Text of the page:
This formula lets you pinpoint one topic and then get you on track to creating a mini-course.
How to create a mini-course curriculum
You’ve positioned your topic as a value proposition. Now it’s time to get tactical and think about how you plan a curriculum around that. You can do this in one of two ways:
- You’re just outlining a curriculum for one mini-course that will exist solely on its own
- You’re creating a mini-course as an entry point to a larger course
A good way to think about this is mapping out milestones, and thinking about the mini-course as the first milestone in a journey into your full online course.
“When your student enters this course from the get-go, they will go on a journey. What is their current reality? And what problem do they have that you’re trying to solve? And what is their desired future?”
You have to be able to answer where they can go.
“I think when you’re mapping out your milestones, it’s actually a really good idea to start at the end of that journey, and then work your way backward,” notes Sean.
You want to paint that picture of your ideal successful student achieving their desired result. And it’s important to keep in mind that this is not your desired result as the entrepreneur or the course creator. This is really putting yourself into the student’s shoes and thinking about where they might want to go.
Those milestones in turn form the modules and the course itself.
“Think about a student graduating from university and exploring their options. And the desired future obviously for the student is they land an excellent first job. What we really want to do is think, okay, that’s where the student wants to get to, how do we map that back to where they are right now?” says Sean.
That might prompt you to create a course called, “How To Land Your First Post-College Job.”
“The first step in this journey is to create an optimized resume. That’s one of the most important things job seekers in the world, they want to have a resume that stands out. So ideally, that is the first milestone. And that is actually what will form the curriculum from any course,” says Sean.
“When it comes to choosing what types of content you can use in the course, as marketers, we likely have a whole range of content already that we can pull from or different media that we work really well in – whether that be a video or a worksheet.”
“I think the best thing about a course – and especially within the Thinkific platform – is you have this ability to use all these different types of media and create something that is really engaging for the audience.”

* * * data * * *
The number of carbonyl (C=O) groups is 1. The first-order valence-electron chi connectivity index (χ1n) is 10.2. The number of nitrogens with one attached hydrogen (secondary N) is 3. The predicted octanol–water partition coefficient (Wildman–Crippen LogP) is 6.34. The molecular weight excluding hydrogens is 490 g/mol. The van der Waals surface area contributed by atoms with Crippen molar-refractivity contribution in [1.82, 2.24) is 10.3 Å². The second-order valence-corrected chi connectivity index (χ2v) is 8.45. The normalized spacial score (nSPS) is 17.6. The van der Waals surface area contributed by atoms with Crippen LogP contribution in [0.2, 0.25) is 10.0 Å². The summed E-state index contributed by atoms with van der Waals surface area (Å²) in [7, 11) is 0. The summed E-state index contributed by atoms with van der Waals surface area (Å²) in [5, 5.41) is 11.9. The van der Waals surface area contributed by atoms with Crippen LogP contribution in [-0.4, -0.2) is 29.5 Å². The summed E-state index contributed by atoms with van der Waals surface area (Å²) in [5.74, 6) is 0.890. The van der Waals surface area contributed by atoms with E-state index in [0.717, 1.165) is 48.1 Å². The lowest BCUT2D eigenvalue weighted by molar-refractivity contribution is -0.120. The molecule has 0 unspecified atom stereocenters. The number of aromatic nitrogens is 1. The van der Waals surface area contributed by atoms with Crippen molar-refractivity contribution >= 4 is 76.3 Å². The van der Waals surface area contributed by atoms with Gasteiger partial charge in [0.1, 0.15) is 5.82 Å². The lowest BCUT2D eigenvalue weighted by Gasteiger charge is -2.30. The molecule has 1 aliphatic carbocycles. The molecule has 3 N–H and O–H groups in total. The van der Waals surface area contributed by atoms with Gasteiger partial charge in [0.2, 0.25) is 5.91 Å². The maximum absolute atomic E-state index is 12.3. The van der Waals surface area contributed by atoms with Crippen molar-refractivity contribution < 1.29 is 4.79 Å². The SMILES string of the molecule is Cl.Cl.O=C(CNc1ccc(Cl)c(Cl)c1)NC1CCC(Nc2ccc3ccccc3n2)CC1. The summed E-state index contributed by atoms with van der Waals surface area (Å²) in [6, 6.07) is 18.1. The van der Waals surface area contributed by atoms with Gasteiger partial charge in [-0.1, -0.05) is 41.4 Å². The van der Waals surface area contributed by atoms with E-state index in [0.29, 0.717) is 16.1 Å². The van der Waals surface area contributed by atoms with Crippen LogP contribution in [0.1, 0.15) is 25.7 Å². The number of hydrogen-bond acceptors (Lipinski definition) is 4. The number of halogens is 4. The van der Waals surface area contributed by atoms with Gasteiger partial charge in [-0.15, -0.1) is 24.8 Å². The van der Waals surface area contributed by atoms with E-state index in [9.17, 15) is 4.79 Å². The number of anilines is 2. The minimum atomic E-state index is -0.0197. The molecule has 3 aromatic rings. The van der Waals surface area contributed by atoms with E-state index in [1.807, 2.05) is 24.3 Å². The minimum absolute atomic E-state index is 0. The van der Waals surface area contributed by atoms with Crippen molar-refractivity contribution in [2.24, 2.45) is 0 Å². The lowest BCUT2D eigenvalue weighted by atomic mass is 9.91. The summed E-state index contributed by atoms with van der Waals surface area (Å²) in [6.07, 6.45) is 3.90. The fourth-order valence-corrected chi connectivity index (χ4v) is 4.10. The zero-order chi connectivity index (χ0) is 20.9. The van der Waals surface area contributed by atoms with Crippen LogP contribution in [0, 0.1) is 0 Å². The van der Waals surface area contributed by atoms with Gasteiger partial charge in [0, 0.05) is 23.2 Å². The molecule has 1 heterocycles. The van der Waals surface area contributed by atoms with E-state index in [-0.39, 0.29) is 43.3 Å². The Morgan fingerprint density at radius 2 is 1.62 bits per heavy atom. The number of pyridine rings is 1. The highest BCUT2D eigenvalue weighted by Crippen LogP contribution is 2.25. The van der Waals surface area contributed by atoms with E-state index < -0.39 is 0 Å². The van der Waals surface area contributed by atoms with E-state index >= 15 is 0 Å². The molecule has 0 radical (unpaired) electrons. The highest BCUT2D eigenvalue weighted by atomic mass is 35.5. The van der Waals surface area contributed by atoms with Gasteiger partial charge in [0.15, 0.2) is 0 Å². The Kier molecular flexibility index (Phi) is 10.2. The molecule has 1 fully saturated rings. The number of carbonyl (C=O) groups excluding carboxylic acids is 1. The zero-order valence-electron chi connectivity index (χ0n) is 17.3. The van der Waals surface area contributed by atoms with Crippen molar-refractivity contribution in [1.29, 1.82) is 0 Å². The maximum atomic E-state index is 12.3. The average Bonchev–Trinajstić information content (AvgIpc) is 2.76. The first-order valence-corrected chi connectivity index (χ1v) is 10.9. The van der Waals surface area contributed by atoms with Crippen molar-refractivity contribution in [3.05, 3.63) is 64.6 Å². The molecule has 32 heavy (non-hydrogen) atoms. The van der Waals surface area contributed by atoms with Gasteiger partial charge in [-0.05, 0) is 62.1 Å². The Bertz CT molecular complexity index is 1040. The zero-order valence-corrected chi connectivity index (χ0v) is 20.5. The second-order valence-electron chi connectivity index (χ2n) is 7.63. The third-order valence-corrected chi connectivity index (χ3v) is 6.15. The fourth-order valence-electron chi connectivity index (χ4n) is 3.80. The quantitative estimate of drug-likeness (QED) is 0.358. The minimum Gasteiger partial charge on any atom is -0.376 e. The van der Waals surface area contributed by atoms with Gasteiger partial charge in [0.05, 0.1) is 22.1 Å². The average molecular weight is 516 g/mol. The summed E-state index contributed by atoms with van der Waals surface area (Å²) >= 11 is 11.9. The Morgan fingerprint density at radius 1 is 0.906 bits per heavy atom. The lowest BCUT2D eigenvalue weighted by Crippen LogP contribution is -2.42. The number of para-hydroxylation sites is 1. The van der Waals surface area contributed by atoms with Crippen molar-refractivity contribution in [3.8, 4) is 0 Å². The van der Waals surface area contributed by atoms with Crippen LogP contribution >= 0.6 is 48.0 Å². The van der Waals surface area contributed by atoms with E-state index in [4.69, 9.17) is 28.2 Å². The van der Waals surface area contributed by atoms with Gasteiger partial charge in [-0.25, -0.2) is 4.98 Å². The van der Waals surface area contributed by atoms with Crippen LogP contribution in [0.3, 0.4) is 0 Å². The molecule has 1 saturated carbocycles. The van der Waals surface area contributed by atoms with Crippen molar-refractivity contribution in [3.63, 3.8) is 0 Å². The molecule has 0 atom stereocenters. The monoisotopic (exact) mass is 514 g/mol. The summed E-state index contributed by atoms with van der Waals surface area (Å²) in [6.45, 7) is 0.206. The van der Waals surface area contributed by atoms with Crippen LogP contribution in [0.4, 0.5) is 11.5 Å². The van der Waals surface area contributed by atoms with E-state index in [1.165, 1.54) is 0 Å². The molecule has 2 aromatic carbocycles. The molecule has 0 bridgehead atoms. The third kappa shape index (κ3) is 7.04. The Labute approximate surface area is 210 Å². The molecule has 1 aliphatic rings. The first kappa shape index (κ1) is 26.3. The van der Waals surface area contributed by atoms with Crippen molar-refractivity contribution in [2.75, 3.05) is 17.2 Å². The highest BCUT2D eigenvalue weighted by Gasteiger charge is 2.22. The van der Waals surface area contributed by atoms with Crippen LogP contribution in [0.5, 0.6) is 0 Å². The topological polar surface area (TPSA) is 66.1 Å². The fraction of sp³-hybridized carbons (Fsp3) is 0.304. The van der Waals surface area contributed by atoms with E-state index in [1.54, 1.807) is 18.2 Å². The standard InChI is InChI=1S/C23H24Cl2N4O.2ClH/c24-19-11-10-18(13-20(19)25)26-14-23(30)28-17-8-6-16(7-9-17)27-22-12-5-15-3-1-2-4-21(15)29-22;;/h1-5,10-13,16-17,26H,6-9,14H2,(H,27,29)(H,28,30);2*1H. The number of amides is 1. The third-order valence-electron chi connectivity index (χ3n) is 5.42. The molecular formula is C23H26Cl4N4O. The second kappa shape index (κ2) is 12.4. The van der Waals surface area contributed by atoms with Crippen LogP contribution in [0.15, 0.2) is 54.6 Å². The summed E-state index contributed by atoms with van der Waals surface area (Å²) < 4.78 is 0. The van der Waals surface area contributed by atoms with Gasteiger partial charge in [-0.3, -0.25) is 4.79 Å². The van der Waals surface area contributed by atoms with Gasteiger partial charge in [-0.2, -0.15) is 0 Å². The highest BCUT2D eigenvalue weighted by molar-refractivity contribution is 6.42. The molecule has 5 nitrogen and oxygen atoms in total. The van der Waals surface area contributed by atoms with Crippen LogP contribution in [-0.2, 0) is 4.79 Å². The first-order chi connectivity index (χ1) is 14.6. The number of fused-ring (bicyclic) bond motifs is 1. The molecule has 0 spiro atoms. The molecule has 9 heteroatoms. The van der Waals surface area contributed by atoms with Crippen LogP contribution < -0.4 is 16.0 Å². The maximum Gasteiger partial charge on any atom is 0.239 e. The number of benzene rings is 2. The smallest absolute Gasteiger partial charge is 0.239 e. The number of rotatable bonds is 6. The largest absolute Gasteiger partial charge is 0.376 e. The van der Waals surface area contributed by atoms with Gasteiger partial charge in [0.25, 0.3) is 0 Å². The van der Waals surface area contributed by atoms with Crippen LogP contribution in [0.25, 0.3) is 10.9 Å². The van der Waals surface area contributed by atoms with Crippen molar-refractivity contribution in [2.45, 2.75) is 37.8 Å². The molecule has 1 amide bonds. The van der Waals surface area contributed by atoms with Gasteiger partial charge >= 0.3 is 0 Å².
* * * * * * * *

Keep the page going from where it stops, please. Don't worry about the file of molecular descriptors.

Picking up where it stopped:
The funnel strategy: how to introduce your course to the world
Businesses use a number of slightly different versions of the marketing funnel, but the processes are still aligned in terms of what happens when.
Sean takes you through a general course promotion journey.
“So you’ve got traffic sources. When you’re thinking about your mini-course, it’s best to pick 2-3 traffic sources to get started with.”
“As you try to draw in your audience via your chosen traffic channels, you want to drive them to a free blog post, or another channel incentive, and then get them through into a mini-course opt in. You can also just create it as a lead magnet in the first instance,” advises Sean.
“At this point, you’re, you’re getting those new leads, and you have those emails signed up. They’ll see a thank-you page, and then that email is added to your list and they’ve opted in. So that’s where you can also start engaging them in other ways.”
You can either market them on another product or service offering as related to the topic of your mini-course. Or you can push them directly to a full paid course offering.
A map for the steps to mini-course promotion.
“I think it’s really about building trust with your audience and really trying to give them something that they can really get engaged with. And that’s not just a static piece of content,” says Sean.
3 key takeaways for creating your own mini-course
- Start your online course journey by finding your ‘winning’ course topic
- Plan your curriculum around a desired future for your audience
- Plan how your mini-course will build an audience and drive to a paid course, product or service
To download the full recorded This Just Works digital event, go here to register with code TJWAG2020!